Potentially extremely dangerous realistic rogue waves - also called as freak waves - can now be controlled and generated at will in laboratory environments, in similar conditions as they appear in the ocean. This will help us not only to predict oceanic extreme events, but also in the design of safer ships and offshore rigs. In fact, newly designed vessels and rig model prototypes can be tested to encounter in a small scale, before they are built, realistic extreme ocean waves. Therefore, initial plans may change, if models are not resistant enough to face suddenly occurring freak waves.
The 260-meter long German barge carrier MS München was lost mysteriously at sea in 1978. The final communication message was a garbled mayday message sent from the mid-Atlantic. Afterwards, only a few bits of wreckage were found, including an unlaunched lifeboat. The most accepted theory is that one or more rogue waves hit the MS München and damaged her.
Rogue waves - also called freak waves - are unusually large surface waves that occur in the ocean. People have usually reported them as having appeared suddenly or without warning, sometimes with tremendous force. A researcher from Aalto University has now learned how they may appear in realistic oceanic conditions.
Potentially extremely dangerous realistic rogue waves can now be controlled and generated at will in laboratory environments, in similar conditions as they appear in the ocean. This will help us not only to predict oceanic extreme events, but also in the design of safer ships and offshore rigs.
In fact, newly designed vessels and rig model prototypes can be tested to encounter in a small scale, before they are built, realistic extreme ocean waves. Therefore, initial plans may change, if models are not resistant enough to face suddenly occurring freak waves, says Professor Amin Chabchoub from Aalto University.
The birth of rogue waves can be physically explained through the modulation instability of water waves. In mathematical terms, this phenomenon can be described through exact solutions of the nonlinear Schrödinger equation, also referred to as “breathers”.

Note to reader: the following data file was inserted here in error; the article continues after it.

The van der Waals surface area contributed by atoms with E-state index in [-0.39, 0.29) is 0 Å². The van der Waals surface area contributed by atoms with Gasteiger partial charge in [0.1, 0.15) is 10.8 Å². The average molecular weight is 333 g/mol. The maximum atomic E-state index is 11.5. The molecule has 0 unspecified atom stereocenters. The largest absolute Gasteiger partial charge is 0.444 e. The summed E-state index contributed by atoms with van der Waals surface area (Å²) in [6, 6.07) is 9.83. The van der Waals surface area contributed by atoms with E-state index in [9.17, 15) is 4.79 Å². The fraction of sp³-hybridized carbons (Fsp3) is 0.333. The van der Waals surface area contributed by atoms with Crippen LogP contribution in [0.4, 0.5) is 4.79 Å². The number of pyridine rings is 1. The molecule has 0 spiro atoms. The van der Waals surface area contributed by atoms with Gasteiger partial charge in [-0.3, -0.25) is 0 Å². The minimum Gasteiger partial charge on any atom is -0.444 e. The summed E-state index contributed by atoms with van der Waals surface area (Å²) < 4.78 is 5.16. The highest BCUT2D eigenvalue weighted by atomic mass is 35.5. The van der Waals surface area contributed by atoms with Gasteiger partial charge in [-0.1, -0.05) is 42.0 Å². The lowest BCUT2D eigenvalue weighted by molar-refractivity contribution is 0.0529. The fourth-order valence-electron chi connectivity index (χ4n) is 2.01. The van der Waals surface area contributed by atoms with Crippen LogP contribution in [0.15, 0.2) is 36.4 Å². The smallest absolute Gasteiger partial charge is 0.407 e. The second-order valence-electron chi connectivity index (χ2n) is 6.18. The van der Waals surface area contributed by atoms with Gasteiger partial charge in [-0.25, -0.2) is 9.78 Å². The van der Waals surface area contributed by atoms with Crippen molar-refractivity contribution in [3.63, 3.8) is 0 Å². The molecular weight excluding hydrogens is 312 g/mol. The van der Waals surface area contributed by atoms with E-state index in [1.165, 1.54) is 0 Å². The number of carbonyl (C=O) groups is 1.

For a couple of years, the research team around Professor Chabchoub has already been able to create steered rogue waves in laboratory wave flumes. However, this has only succeeded in perfect regular wave conditions. In nature, this is rarely the case.
The article has been published today in Physical Review Letters.
For further information, please contact:
Visa Noronen | AlphaGalileo
UCI and NASA document accelerated glacier melting in West Antarctica
26.10.2016 | University of California - Irvine
Ice shelf vibrations cause unusual waves in Antarctic atmosphere
25.10.2016 | American Geophysical Union
Physicists from the University of Würzburg have designed a light source that emits photon pairs. Two-photon sources are particularly well suited for tap-proof data encryption. The experiment's key ingredients: a semiconductor crystal and some sticky tape.
So-called monolayers are at the heart of the research activities. These "super materials" (as the prestigious science magazine "Nature" puts it) have been...
Ultrafast lasers have introduced new possibilities in engraving ultrafine structures, and scientists are now also investigating how to use them to etch microstructures into thin glass. There are possible applications in analytics (lab on a chip) and especially in electronics and the consumer sector, where great interest has been shown.
This new method was born of a surprising phenomenon: irradiating glass in a particular way with an ultrafast laser has the effect of making the glass up to a...
Terahertz excitation of selected crystal vibrations leads to an effective magnetic field that drives coherent spin motion
Controlling functional properties by light is one of the grand goals in modern condensed matter physics and materials science. A new study now demonstrates how...
Researchers from the Institute for Quantum Computing (IQC) at the University of Waterloo led the development of a new extensible wiring technique capable of controlling superconducting quantum bits, representing a significant step towards to the realization of a scalable quantum computer.
"The quantum socket is a wiring method that uses three-dimensional wires based on spring-loaded pins to address individual qubits," said Jeremy Béjanin, a PhD...
In a paper in Scientific Reports, a research team at Worcester Polytechnic Institute describes a novel light-activated phenomenon that could become the basis for applications as diverse as microscopic robotic grippers and more efficient solar cells.
A research team at Worcester Polytechnic Institute (WPI) has developed a revolutionary, light-activated semiconductor nanocomposite material that can be used...
14.10.2016 | Event News
14.10.2016 | Event News
12.10.2016 | Event News
28.10.2016 | Power and Electrical Engineering
28.10.2016 | Physics and Astronomy
28.10.2016 | Life Sciences